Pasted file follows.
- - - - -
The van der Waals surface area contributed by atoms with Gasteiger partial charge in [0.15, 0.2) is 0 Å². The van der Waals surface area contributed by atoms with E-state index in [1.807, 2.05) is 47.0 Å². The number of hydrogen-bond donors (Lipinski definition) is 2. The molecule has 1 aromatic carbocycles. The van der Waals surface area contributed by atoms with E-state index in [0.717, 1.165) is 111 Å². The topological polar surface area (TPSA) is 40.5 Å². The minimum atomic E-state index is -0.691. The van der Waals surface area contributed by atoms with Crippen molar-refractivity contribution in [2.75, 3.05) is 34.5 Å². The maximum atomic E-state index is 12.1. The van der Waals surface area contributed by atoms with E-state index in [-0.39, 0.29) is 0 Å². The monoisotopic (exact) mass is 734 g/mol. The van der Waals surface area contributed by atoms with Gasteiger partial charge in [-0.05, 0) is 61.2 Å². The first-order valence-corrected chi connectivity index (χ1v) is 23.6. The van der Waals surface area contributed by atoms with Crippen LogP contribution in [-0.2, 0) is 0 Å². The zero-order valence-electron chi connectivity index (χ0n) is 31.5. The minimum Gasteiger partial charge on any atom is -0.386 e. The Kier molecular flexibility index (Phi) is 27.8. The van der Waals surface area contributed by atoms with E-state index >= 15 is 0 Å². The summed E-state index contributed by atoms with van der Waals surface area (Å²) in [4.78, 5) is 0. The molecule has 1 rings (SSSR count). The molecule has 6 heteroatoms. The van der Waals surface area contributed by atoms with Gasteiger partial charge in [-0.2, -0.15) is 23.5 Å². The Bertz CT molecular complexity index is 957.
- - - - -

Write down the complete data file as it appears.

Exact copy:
The van der Waals surface area contributed by atoms with Gasteiger partial charge in [0.15, 0.2) is 0 Å². The van der Waals surface area contributed by atoms with E-state index in [1.807, 2.05) is 47.0 Å². The number of hydrogen-bond donors (Lipinski definition) is 2. The molecule has 1 aromatic carbocycles. The van der Waals surface area contributed by atoms with E-state index in [0.717, 1.165) is 111 Å². The topological polar surface area (TPSA) is 40.5 Å². The minimum atomic E-state index is -0.691. The van der Waals surface area contributed by atoms with Crippen molar-refractivity contribution in [2.75, 3.05) is 34.5 Å². The maximum atomic E-state index is 12.1. The van der Waals surface area contributed by atoms with E-state index in [-0.39, 0.29) is 0 Å². The monoisotopic (exact) mass is 734 g/mol. The van der Waals surface area contributed by atoms with Gasteiger partial charge in [-0.05, 0) is 61.2 Å². The first-order valence-corrected chi connectivity index (χ1v) is 23.6. The van der Waals surface area contributed by atoms with Crippen LogP contribution in [-0.2, 0) is 0 Å². The zero-order valence-electron chi connectivity index (χ0n) is 31.5. The minimum Gasteiger partial charge on any atom is -0.386 e. The Kier molecular flexibility index (Phi) is 27.8. The van der Waals surface area contributed by atoms with E-state index >= 15 is 0 Å². The summed E-state index contributed by atoms with van der Waals surface area (Å²) in [4.78, 5) is 0. The molecule has 1 rings (SSSR count). The molecule has 6 heteroatoms. The van der Waals surface area contributed by atoms with Gasteiger partial charge in [-0.2, -0.15) is 23.5 Å². The Bertz CT molecular complexity index is 957.